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[517] that any portion, or the whole, of the million dollars might be expended in the purchase or manufacture of ordnance, in the building or equipping iron-clad or other steamers, or the erection of iron-clad or other fortifications, or in such other measures as the public exigencies might require. The inhabitants of any town on the coast were further authorized, with the approval of the Governor and Council, to raise money, and expend it in defending their town against the public enemies of the United States.

Under this act, fortifications were erected at Newburyport, Marblehead, Plymouth, Salem, New Bedford, and Gloucester. The forts in Boston Harbor were connected with each other and with the city by a magnetic telegraph; a complete and most ingenious system of harbor obstructions was devised for the harbor of Boston; and all the workings, drawings, and bills of materials prepared which would admit of the system being applied at a moment's warning. The great want, however, was still of the largest gun; and the result of all inquiries was, that no more could possibly be obtained in this country.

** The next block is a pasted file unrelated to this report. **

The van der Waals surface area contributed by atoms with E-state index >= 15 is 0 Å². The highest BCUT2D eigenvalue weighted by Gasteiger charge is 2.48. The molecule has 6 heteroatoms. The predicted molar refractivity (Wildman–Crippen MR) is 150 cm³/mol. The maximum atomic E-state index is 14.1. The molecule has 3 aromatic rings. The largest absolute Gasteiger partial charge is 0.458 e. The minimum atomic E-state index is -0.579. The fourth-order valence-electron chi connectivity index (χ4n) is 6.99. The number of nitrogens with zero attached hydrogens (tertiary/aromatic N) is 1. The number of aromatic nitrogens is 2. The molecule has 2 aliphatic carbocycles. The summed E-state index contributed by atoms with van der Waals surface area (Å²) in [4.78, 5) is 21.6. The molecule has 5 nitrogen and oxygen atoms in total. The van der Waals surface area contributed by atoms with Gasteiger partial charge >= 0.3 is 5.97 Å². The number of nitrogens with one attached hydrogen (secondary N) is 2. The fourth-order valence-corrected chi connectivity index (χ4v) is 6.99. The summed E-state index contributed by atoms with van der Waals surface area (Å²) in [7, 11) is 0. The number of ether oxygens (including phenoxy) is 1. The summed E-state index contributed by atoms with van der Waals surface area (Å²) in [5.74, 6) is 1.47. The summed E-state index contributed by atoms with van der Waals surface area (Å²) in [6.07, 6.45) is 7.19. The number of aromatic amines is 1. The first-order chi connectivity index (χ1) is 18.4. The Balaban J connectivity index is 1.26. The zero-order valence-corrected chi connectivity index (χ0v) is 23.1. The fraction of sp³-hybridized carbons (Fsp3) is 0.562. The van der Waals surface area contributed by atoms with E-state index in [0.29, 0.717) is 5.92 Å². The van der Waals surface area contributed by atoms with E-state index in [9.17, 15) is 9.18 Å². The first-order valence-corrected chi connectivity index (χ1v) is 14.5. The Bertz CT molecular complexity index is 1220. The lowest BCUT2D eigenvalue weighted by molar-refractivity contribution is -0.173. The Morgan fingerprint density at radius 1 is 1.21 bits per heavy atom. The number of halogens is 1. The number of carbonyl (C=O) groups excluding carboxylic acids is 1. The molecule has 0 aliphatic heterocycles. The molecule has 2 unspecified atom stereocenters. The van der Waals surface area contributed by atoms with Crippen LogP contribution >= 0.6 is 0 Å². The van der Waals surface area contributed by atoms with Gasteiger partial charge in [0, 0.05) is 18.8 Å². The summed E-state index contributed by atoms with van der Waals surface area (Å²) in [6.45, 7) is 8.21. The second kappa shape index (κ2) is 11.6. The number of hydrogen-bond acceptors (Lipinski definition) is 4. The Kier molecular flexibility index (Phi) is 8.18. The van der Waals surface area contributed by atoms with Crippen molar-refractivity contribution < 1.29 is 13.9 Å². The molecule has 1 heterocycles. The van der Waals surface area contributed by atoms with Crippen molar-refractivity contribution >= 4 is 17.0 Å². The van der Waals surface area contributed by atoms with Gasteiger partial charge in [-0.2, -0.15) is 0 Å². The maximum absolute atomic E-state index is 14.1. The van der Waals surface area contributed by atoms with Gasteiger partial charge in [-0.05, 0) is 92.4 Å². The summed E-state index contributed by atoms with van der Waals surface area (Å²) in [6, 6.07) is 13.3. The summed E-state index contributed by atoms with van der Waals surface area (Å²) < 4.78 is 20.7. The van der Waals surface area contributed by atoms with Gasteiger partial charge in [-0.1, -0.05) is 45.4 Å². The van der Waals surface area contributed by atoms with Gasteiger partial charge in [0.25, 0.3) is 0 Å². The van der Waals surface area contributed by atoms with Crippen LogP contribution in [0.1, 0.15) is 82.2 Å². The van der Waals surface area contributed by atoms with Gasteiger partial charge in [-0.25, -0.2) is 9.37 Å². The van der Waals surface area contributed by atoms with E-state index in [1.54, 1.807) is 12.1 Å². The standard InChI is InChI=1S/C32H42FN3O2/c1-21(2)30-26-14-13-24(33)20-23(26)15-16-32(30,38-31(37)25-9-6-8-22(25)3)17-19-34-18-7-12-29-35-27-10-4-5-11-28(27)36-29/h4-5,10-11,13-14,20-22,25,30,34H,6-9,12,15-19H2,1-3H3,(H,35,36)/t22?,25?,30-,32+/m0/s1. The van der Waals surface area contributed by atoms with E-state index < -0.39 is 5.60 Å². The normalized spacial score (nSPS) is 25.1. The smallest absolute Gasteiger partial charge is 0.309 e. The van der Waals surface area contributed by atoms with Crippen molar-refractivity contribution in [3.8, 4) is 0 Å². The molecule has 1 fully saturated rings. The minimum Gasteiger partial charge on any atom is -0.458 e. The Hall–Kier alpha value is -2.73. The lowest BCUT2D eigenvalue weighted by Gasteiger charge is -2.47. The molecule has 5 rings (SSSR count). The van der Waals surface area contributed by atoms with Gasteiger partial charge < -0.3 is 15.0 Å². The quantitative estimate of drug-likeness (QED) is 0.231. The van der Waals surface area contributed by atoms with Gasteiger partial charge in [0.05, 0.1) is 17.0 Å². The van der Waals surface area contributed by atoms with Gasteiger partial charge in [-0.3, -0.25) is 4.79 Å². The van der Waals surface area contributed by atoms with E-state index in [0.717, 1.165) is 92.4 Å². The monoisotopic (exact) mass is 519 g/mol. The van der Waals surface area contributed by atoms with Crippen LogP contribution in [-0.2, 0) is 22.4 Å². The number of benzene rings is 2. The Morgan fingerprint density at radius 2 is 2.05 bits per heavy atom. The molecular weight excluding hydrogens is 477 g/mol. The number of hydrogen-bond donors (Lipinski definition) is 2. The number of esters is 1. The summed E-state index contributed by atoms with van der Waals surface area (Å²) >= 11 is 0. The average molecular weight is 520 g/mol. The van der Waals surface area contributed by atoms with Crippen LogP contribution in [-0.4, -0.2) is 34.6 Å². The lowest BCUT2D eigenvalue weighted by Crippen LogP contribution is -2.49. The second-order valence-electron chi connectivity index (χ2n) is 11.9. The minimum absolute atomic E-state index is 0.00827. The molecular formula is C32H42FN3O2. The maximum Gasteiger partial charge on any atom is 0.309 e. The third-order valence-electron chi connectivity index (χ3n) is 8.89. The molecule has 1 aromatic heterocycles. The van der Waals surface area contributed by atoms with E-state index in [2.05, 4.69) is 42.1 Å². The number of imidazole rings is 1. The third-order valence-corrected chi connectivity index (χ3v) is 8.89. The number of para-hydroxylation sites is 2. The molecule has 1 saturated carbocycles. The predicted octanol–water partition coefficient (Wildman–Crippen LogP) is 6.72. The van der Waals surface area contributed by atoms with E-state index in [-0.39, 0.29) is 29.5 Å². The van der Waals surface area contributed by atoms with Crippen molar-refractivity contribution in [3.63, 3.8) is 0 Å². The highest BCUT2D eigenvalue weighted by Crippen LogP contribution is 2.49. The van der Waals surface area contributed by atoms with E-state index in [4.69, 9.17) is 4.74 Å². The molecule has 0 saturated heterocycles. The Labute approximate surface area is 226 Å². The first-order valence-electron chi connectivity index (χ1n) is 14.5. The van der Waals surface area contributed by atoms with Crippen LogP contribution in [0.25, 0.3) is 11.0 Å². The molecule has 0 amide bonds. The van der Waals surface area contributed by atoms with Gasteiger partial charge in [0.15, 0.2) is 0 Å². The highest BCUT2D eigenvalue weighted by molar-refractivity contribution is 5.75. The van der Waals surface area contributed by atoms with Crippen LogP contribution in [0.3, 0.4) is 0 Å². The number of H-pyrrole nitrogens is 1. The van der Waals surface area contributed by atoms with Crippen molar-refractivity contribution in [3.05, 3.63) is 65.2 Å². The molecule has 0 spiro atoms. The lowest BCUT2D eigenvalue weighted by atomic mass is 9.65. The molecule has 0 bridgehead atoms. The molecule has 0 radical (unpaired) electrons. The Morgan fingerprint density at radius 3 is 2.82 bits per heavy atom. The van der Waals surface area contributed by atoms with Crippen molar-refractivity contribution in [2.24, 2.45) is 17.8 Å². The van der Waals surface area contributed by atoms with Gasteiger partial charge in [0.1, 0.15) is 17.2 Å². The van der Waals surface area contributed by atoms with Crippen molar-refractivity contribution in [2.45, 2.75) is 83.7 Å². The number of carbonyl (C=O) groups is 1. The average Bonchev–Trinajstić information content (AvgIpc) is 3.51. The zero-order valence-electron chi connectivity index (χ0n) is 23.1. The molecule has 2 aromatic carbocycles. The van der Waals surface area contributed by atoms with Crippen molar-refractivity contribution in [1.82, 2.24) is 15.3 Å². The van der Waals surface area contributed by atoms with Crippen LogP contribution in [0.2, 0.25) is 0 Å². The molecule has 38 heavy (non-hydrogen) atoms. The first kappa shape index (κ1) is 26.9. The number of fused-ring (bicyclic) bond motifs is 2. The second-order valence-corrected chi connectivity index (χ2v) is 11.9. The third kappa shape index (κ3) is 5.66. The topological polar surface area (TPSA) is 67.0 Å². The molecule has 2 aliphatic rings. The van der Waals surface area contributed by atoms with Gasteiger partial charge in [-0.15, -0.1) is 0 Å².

At this time, Mr. John M. Forbes, being in England, was making inquiries into the possibility of our obtaining any such guns in Europe. The result of these inquiries was, that there were only three parties known in all Europe in a position to manufacture such guns. Of these it was understood that Sir William Armstrong was not at liberty to manufacture for any foreign power, while Mr. Knapp, the famous steel-founder of Essen, in Prussia, was fully employed by the Prussian and Russian Governments. There remained, therefore, only Captain Blakely.

The real Blakely gun consists of a steel spindle or gun proper, over which another steel gun or jacket is shrunk on, inclosing the whole breech, and extending forward to the trunnions for longitudinal strength, and reinforced by one or more layers of steel rings shrunk on over the jacket. Captain Blakely had received large contracts for his guns from the Russian Government, but was only beginning to manufacture those of large calibre. He was dependent upon Knapp for his steel spindle, Knapp's being the only establishment in Europe

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